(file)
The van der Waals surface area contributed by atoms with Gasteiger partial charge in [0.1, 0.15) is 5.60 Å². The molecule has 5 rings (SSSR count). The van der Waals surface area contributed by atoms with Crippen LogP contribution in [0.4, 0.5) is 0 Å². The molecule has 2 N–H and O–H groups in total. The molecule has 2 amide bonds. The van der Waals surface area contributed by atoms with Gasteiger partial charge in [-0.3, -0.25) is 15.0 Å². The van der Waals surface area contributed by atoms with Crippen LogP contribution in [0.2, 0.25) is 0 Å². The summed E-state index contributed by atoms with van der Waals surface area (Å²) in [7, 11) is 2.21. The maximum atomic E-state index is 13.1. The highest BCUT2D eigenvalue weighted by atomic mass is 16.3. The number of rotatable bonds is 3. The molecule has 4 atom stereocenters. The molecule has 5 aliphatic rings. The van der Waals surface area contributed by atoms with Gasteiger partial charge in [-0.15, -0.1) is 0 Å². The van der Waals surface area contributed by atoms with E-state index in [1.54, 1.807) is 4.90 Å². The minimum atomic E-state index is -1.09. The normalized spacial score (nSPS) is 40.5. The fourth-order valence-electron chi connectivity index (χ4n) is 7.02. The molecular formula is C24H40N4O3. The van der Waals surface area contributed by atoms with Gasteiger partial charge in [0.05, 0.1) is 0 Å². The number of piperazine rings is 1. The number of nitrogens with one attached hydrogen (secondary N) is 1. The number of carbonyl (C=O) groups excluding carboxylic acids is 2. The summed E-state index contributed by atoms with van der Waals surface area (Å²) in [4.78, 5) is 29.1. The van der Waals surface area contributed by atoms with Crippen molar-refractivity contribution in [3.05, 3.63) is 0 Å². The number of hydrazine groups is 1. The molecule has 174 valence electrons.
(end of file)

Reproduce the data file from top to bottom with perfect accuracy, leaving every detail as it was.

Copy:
The van der Waals surface area contributed by atoms with Gasteiger partial charge in [0.1, 0.15) is 5.60 Å². The molecule has 5 rings (SSSR count). The van der Waals surface area contributed by atoms with Crippen LogP contribution in [0.4, 0.5) is 0 Å². The molecule has 2 N–H and O–H groups in total. The molecule has 2 amide bonds. The van der Waals surface area contributed by atoms with Gasteiger partial charge in [-0.3, -0.25) is 15.0 Å². The van der Waals surface area contributed by atoms with Crippen LogP contribution in [0.2, 0.25) is 0 Å². The summed E-state index contributed by atoms with van der Waals surface area (Å²) in [7, 11) is 2.21. The maximum atomic E-state index is 13.1. The highest BCUT2D eigenvalue weighted by atomic mass is 16.3. The number of rotatable bonds is 3. The molecule has 4 atom stereocenters. The molecule has 5 aliphatic rings. The van der Waals surface area contributed by atoms with Gasteiger partial charge in [-0.15, -0.1) is 0 Å². The van der Waals surface area contributed by atoms with E-state index in [1.54, 1.807) is 4.90 Å². The minimum atomic E-state index is -1.09. The normalized spacial score (nSPS) is 40.5. The fourth-order valence-electron chi connectivity index (χ4n) is 7.02. The molecular formula is C24H40N4O3. The van der Waals surface area contributed by atoms with Gasteiger partial charge in [0.05, 0.1) is 0 Å². The number of piperazine rings is 1. The number of nitrogens with one attached hydrogen (secondary N) is 1. The number of carbonyl (C=O) groups excluding carboxylic acids is 2. The summed E-state index contributed by atoms with van der Waals surface area (Å²) in [4.78, 5) is 29.1. The van der Waals surface area contributed by atoms with Crippen molar-refractivity contribution in [3.05, 3.63) is 0 Å². The number of hydrazine groups is 1. The molecule has 174 valence electrons.